Korean fried chicken with soy at Crispy Cluckers, Newington
Deep fried chicken with soy Selection one on our half n half chicken for $30

There are only three of us tonight so we go for tactics, opting for the half n half chicken to maximise our research options. The chicken doesn't take long to arrive, served on rectangular platters that soon jostle for space on our table. The batter has a deep golden colour, with promising curls of crispy bits at the edges.

Our first half order is the soy fried chicken coated in a sweet soy marinade. It's a touch too sweet for me but the sauce does add extra juiciness to the flesh.

Korean fried chicken with spring onion at Crispy Cluckers, Newington
Deep fried chicken with shredded spring onion Selection two on our half n half chicken for $30
($5 surcharge for the spring onion)

The other half options are hot n spicy or sweet chilli but the kitchen is happy to provide our requested spring onion for a surcharge of $5. We're happy to pay it, and our fried chicken is draped in a mountain of finely shredded spring onion, soy and garlic. There's as not much of a wasabi kick as you find in similar dishes at Naruone or Sparrow's Mill.

Complimentary daikon pickled white radish at Crispy Cluckers, Newington
Complimentary pickled daikon (white radish)

We don't have beers to wash down our fried chicken but we do pounce on the refreshing cubes of pickled daikon. They're an essential palate cleanser and oil-overload reset. Staff will also provide you with free replenishments if you ask nicely.

Kkan Pung boneless fried chicken at Crispy Cluckers, Newington
Kkan Pung boneless chicken $27

We commit to a complete blowout with the the kkan pung boneless chicken too, a Beijing-style sauce that reminds me of sweet and sour. It's spicy, sweet and tangy with a medley of finely chopped shallots, carrots and red chillies thrown into the mix.

Korean fried chicken with soy at Crispy Cluckers, Newington
Deep fried chicken with soy

We'd heard people wax lyrical about the chicken here, but it must be an off night. The chicken is reasonably good but not, shall we say, groan-worthy. Yet between three females we still manage to finish almost everything. Only three lonely pieces defeat us. Staff cheerfully pack this in a takeaway box and insist on giving us some free pickled radish with it too. We'll strike that up as a win.

Crispy Cluckers, Newington


Crispy Cluckers on Urbanspoon

Crispy Cluckers
Shop C03/3 Avenue of Europe, Newington, Sydney
Tel: +61 (02) 9648 8282

Opening hours:
Monday to Saturday 11.30am-10pm
Closed Sundays


Also at:
20 Joseph Street, Lidcombe, Sydney
Tel: +61 (02) 9649 8282


Related Grab Your Fork posts:
Korean fried chicken - Arisun, Haymarket
Korean fried chicken - Beschico, Epping
Korean fried chicken - Kim, Potts Point
Korean fried chicken - Moon Park, Redfern
Korean fried chicken - Naruone, Sydney
Korean fried chicken - Red Pepper, Strathfield
Korean fried chicken - Seoul Orizin, Haymarket
Korean fried chicken - Sparrow's Mills, Sydney

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posted by Helen (Grab Your Fork) on 5/10/2015 12:00:00 a.m.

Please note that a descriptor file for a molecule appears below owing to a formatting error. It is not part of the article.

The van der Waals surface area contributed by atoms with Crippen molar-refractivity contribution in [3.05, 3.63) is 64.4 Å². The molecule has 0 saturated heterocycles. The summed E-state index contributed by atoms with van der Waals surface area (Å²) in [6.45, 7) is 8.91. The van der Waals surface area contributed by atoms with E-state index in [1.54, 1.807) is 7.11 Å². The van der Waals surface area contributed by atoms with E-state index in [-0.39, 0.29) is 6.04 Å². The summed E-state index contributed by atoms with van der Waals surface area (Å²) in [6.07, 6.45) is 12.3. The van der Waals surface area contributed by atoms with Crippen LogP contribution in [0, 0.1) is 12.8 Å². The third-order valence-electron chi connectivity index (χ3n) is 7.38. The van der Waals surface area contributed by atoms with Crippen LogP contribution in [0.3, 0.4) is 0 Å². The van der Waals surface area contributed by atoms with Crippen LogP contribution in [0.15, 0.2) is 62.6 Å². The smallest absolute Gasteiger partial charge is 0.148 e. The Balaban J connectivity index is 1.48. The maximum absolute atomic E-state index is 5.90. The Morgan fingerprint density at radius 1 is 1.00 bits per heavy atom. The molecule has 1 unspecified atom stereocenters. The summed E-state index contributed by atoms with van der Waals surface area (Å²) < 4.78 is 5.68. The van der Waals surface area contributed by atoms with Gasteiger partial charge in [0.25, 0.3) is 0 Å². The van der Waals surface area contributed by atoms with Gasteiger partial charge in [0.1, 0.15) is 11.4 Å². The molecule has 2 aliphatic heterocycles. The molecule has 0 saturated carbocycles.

Sunday, May 03, 2015

La Cocina de la Abuela, Marrickville



Hearts of palm salad, cactus salad, ceviche and tortilla soup at La Cocina de la Abuela, Marrickville

There’s something you need to know about the huaraches gigantes here. It’s not gigantic – it’s colossal. The 40cm long torpedo of homemade fried tortilla dough laden with chicken, chorizo, capsicum, lettuce and fresh cheese is called a huaraches because it looks like a sandal of the same name.

Huaraches gigantes homemade tortilla at La Cocina de la Abuela, Marrickville
Huaraches gigantes $22
40cm long homemade tortilla with refried beans and your choice of chicken, beef or chorizo

Maybe that explains why it can be a little chewy in parts, but its density means there’s no chance of sogginess from the avalanche of fillings on top. In addition to the enormous huaraches, there’s a whole range of South American dishes to explore from this grandma’s kitchen (La Cocina De la Abuela in Spanish) in Marrickville.

Huaraches gigantes homemade tortilla at La Cocina de la Abuela, Marrickville
Huaraches gigantes on the table

Tables and decor at La Cocina de la Abuela, Marrickville
Tables and decor at La Cocina de la Abuela

The owner’s Uruguayan heritage makes an appearance in the chivito al plato, a thin piece of steak with pancetta, ham, cheese, fried egg and chips, as well as Grandma’s Milanesas beef schnitzel. The walls are resplendent with embroidered sombreros and colourful piñatas and fresh flowers on every table are a thoughtful touch. It’s quiet when we visit for a Sunday dinner but we expect things to pick up once word gets out about their tortilla soup.

Tortilla soup sopa Azteca at La Cocina de la Abuela, Marrickville
Sopa Azteca $11.50
Traditional tortilla soup in Guajillo broth

The tortilla soup is thick and deep red in colour, piled with a mountain of deep-fried tortilla shards. There’s a complexity of heat and spice in every spoonful of this textural soup that combines soup-swollen tortilla bits at the bottom and still-crunchy tortilla straws at the top. Strewn across the top is a cool scoop of guacamole and crumbled fresh white cheese (queso fresco).

Cactus salad ensalada de nopales at La Cocina de la Abuela, Marrickville
Ensalada de nopales $12.50
Cactus salad with tomato, Spanish onion, avocado and queso fresco